PDBsum entry 1pyv

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Hydrolase PDB id
Protein chain
53 a.a.
PDB id:
Name: Hydrolase
Title: Nmr solution structure of the mitochondrial f1b presequence peptide from nicotiana plumbaginifolia
Structure: Atp synthase beta chain, mitochondrial precursor. Chain: a. Synonym: f1b presequence peptide. Engineered: yes
Source: Nicotiana plumbaginifolia. Curled-leaved tobacco. Organism_taxid: 4092. Gene: atpb or atp2-1. Expressed in: escherichia coli bl21(de3). Expression_system_taxid: 469008.
NMR struc: 24 models
Authors: P.Moberg,S.Nilsson,A.Stahl,A.C.Eriksson,E.Glaser,L.Maler
Key ref:
P.Moberg et al. (2004). NMR solution structure of the mitochondrial F1beta presequence from Nicotiana plumbaginifolia. J Mol Biol, 336, 1129-1140. PubMed id: 15037074 DOI: 10.1016/j.jmb.2004.01.006
09-Jul-03     Release date:   06-Apr-04    
Go to PROCHECK summary

Protein chain
Pfam   ArchSchema ?
P17614  (ATPBM_NICPL) -  ATP synthase subunit beta, mitochondrial
560 a.a.
53 a.a.
Key:    PfamA domain  Secondary structure  CATH domain

 Enzyme reactions 
   Enzyme class: E.C.  - H(+)-transporting two-sector ATPase.
[IntEnz]   [ExPASy]   [KEGG]   [BRENDA]
      Reaction: ATP + H2O + H+(In) = ADP + phosphate + H+(Out)
+ H(2)O
+ H(+)(In)
+ phosphate
+ H(+)(Out)
Molecule diagrams generated from .mol files obtained from the KEGG ftp site
 Gene Ontology (GO) functional annotation 
  GO annot!
  Cellular component     mitochondrial proton-transporting ATP synthase complex, catalytic core F(1)   1 term 
  Biological process     ATP catabolic process   2 terms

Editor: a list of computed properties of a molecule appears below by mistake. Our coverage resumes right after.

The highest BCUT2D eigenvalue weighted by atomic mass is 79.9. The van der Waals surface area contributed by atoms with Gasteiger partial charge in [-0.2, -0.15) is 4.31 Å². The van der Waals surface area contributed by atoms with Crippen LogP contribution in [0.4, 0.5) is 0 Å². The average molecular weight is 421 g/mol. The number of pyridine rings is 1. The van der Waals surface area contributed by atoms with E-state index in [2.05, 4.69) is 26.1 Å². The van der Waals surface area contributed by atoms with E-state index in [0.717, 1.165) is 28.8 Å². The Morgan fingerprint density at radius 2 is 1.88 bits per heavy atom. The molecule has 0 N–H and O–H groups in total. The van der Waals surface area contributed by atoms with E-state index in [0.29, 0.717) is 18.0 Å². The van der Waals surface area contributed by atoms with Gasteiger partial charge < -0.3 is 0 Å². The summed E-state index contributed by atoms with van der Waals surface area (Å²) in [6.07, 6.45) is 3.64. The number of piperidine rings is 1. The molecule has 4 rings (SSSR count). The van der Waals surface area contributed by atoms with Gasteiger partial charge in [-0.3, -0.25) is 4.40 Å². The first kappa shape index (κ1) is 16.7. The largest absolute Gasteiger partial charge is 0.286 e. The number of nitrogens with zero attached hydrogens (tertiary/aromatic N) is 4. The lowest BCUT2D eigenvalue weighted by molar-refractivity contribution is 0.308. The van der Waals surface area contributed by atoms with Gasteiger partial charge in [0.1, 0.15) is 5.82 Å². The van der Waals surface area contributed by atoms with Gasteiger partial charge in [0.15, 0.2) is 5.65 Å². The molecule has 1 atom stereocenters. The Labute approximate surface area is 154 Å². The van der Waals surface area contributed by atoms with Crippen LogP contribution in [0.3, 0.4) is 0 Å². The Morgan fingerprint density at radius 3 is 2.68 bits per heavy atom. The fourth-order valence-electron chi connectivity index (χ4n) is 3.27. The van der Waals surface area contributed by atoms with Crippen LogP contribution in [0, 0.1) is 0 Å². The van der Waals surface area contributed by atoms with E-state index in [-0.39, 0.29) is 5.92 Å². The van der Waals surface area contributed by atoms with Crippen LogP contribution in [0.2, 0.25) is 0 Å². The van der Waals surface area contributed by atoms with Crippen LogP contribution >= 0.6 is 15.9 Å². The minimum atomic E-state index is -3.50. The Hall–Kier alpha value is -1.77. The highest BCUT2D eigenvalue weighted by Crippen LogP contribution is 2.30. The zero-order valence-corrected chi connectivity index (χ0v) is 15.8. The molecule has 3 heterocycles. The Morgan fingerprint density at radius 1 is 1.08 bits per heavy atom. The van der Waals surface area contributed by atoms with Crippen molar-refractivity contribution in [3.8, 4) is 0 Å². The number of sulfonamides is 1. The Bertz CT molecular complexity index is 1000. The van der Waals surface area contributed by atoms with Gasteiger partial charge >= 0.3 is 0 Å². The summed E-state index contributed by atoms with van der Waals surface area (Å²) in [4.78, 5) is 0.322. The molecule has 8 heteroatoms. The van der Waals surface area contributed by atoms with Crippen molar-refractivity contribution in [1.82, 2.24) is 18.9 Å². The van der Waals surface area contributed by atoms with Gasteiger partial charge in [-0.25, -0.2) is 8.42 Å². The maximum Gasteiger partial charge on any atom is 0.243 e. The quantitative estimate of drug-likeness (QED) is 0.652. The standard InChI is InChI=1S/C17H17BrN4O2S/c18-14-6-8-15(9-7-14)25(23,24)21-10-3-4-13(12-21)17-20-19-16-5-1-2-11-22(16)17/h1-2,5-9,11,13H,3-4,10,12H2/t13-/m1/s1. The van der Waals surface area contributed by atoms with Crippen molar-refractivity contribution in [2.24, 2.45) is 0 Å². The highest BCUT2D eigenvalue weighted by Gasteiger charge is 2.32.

Biochemical function     ATP binding     2 terms  


DOI no: 10.1016/j.jmb.2004.01.006 J Mol Biol 336:1129-1140 (2004)
PubMed id: 15037074  
NMR solution structure of the mitochondrial F1beta presequence from Nicotiana plumbaginifolia.
P.Moberg, S.Nilsson, A.Ståhl, A.C.Eriksson, E.Glaser, L.Mäler.
We have isolated, characterized and determined the three-dimensional NMR solution structure of the presequence of ATPsynthase F1beta subunit from Nicotiana plumbaginifolia. A general method for purification of presequences is presented. The method is based on overexpression of a mutant precursor containing a methionine residue introduced at the processing site, followed by CNBr-cleavage and purification of the presequence on a cation-exchange column. The F1beta presequence, 53 amino acid residues long, retained its native properties as evidenced by inhibition of in vitro mitochondrial import and processing at micromolar concentrations. CD spectroscopy revealed that the F1beta presequence formed an alpha-helical structure in membrane mimetic environments such as SDS and DPC micelles (approximately 50% alpha-helix), and in acidic phospholipid bicelles (approximately 60% alpha-helix). The NMR solution structure of the F1beta presequence in SDS micelles was determined on the basis of 518 distance and 21 torsion angle constraints. The structure was found to contain two helices, an N-terminal amphipathic alpha-helix (residues 4-15) and a C-terminal alpha-helix (residues 43-53), separated by a largely unstructured 27 residue long internal domain. The N-terminal amphipathic alpha-helix forms the putative Tom20 receptor binding site, whereas the C-terminal alpha-helix is located upstream of the mitochondrial processing peptidase cleavage site.